Home >> Exhibits
Behind the Wheel
May 23, 2013 - September 28, 2013
An exhibit about learning and loving to drive when cars were new,
Behind the Wheel showcases a new collection of colorful automobile safety posters printed in the 1930s-1950s. The posters were printed by the American Automobile Association (AAA) and distributed by the Automobile Club of Hartford. Other auto safety-related items include early driver's licenses, motor vehicle registrations, and auto insurance advertisements. In addition, a collection of Connecticut road maps from the 1920s-1970s and early 20th-century tour guides show how new roads, highways, rest stops, motels, and recreation destinations emerged to accommodate and influence Americans' love of driving.
Behind the Wheel's Premier Exhibit Sponsor is AAA.
April 26, 2013 - September 28, 2013
This exhibit explores the ways Connecticut's residents and companies help people manage their pain--both dull and acute--paying particular attention to Horace Wells's discovery of anesthesia. The discovery of pain-free surgery is a critically important part of medical and dental history. The story of its discovery and the controversy surrounding who first discovered it will be told. CHS will draw on its collection of books, pamphlets, and manuscript holdings to document the equipment and procedures available to doctors and dentists and the types of pain relievers--physical, homeopathic, and chemical--that were used to soothe or eliminate pain in the eighteenth and nineteenth centuries.
The Connecticut Historical Society would like to thank the following sponsors for this exhibit:
- Connecticut State Dental Foundation, Inc.
- The James McManus Trust of the Hartford Dental Society, Inc.
- Connecticut State Dental Association
- Connecticut State Society of Anesthesiologists
- Hartford Anesthesiology Associates, Inc.
- The Horace Wells Club
Private Works 2013 is the fourth installation in the "micro-gallery" at the CHS, under the direction of Scott Comanzo, Professor of Composition and Music Technology at the University of Hartford. This micro-exhibit delves into a realm of "history in the making" as part of the worldwide centennial celebration of 1913--the year that gave birth to modernism in America. The exhibit includes special arrangements of pieces used in this year's Private Works music festival and special selections from previous Private Works concerts. The works were created by students, alumni, and staff from The Hartt School.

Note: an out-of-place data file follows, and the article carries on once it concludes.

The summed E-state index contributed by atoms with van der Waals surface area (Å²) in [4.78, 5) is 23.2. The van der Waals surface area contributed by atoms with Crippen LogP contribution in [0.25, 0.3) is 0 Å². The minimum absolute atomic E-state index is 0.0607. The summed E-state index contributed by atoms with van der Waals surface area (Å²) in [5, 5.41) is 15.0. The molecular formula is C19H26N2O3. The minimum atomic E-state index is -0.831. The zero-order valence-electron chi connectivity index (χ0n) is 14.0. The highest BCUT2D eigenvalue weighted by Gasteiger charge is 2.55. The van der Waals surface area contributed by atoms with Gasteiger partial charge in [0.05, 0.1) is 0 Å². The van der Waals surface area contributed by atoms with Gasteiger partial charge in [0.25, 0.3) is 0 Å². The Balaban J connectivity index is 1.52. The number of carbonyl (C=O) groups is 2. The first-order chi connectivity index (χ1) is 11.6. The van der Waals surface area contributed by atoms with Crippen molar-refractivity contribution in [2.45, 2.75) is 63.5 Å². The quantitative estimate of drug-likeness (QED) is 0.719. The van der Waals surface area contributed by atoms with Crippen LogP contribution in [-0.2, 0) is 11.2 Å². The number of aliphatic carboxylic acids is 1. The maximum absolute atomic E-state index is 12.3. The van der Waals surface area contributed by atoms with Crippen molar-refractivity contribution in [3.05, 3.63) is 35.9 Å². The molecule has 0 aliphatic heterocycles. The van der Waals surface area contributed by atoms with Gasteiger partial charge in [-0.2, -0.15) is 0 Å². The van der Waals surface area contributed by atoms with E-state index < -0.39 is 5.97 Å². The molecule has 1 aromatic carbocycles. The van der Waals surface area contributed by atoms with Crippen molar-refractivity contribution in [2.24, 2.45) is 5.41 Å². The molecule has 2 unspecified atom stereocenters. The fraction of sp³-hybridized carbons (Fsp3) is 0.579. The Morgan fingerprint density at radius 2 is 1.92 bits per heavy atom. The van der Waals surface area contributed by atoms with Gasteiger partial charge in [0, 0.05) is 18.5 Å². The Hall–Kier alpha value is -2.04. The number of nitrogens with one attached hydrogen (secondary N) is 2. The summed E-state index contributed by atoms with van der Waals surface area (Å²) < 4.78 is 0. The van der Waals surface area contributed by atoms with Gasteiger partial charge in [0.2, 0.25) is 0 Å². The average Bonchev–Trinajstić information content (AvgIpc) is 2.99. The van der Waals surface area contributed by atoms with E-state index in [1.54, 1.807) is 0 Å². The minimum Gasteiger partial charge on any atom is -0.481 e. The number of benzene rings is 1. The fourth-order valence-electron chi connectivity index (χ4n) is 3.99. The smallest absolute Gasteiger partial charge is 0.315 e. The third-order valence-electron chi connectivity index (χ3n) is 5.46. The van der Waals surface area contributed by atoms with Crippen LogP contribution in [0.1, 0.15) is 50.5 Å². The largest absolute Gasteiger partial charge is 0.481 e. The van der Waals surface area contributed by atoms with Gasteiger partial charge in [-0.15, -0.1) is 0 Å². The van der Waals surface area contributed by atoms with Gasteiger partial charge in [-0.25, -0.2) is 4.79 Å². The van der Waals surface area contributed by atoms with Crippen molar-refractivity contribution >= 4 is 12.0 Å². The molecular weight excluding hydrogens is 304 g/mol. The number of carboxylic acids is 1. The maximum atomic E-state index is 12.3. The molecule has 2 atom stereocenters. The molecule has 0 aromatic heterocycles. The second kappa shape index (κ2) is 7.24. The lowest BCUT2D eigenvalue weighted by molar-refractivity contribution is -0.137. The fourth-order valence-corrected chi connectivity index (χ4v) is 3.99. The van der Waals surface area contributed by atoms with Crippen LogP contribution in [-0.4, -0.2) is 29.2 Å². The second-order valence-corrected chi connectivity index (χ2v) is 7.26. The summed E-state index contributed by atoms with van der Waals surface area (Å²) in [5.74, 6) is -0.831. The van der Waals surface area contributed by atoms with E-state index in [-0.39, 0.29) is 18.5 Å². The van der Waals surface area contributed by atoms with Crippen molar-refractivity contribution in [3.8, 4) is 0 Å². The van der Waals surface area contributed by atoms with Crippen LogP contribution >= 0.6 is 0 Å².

Don't miss this exhibit 400+ years in the making! Colorful, interactive, and filled with more than 500 historic objects, images, and documents, Making Connecticut is the story of all the people of Connecticut, from the 1500s through today. Themes of daily life, clothing, transportation, sports and leisure, work, and social change run throughout the exhibit. Hands-on activities for kids (and adults!) include working a World War II assembly line, hand stenciling designs for a 19th-century chair, sewing a Native American moccasin, replacing bobbins in a textile mill, and cooking a meal and setting the table in both a colonial and a 1980s kitchen. Come be surprised, inspired, and amused as you explore our state's past and your own place in "Making Connecticut."
Inn & Tavern Signs
Between 1750 and 1850, there were more than 50,000 inn and tavern signs produced by American painters, creating a distinct visual language and offering a glimpse into tavern life, travel, and patriotic ideals in early America. Only a fraction of these signs survive. The Connecticut Historical Society's collection numbering more than 60 signs is by far the largest and most spectacular in the country. Learn more about the sign for Carter's Inn in the Collection Highlights gallery. A book about our inn and tavern sign collection is also available on-site and online through our store.
The Connecticut Historical Society has been preserving and sharing the stories of what makes this state unique for almost 200 years. If you live in Connecticut now, had ancestors here long ago, or just enjoy visiting,
you are part of this story. We are testing out ideas for a permanent exhibit coming later in the year, and you can help. Dress up a marble bust, submit your awkward family photos, mark your place on the Connecticut map, or showcase your personal collection of stuff to help tell your story in Connecticut.
Veeder Living Room
The Connecticut Historical Society is located in a Colonial Revival mansion originally owned by inventor Curtis Veeder. Veeder graduated from Lehigh University in 1886 with a Masters of Engineering degree and moved to Hartford to start his own company. The Veeder Manufacturing Company produced counting and precision manufacturing devices--all invented and designed by Veeder himself. An exhibit in the original living room of the house (which Veeder had built in 1928) features wall labels, blow-ups of the original blueprints, and an interactive touchscreen explaining the history of the building and the Veeder family.
At the Old State House
History is All Around Us
The Connecticut Historical Society created this interactive, multimedia exhibit about the history of Hartford and the history "all around us" for the Mortensen Gallery at Connecticut's Old State House. Explore history in the places we live, the things that we use every day, and the actions we take. Build and re-build Hartford over time on the large-scale floor map, find out about the era of urban renewal and its effects on the city, delight in everyday objects from long ago (and not so long ago!), come face-to-face with a 1912 steam-powered fire engine, encounter creative and innovative people who have made a difference, and consider your own place in history.
Connecticut's Old State House is located at 800 Main Street, Hartford. For information on visiting: www.ctosh.org.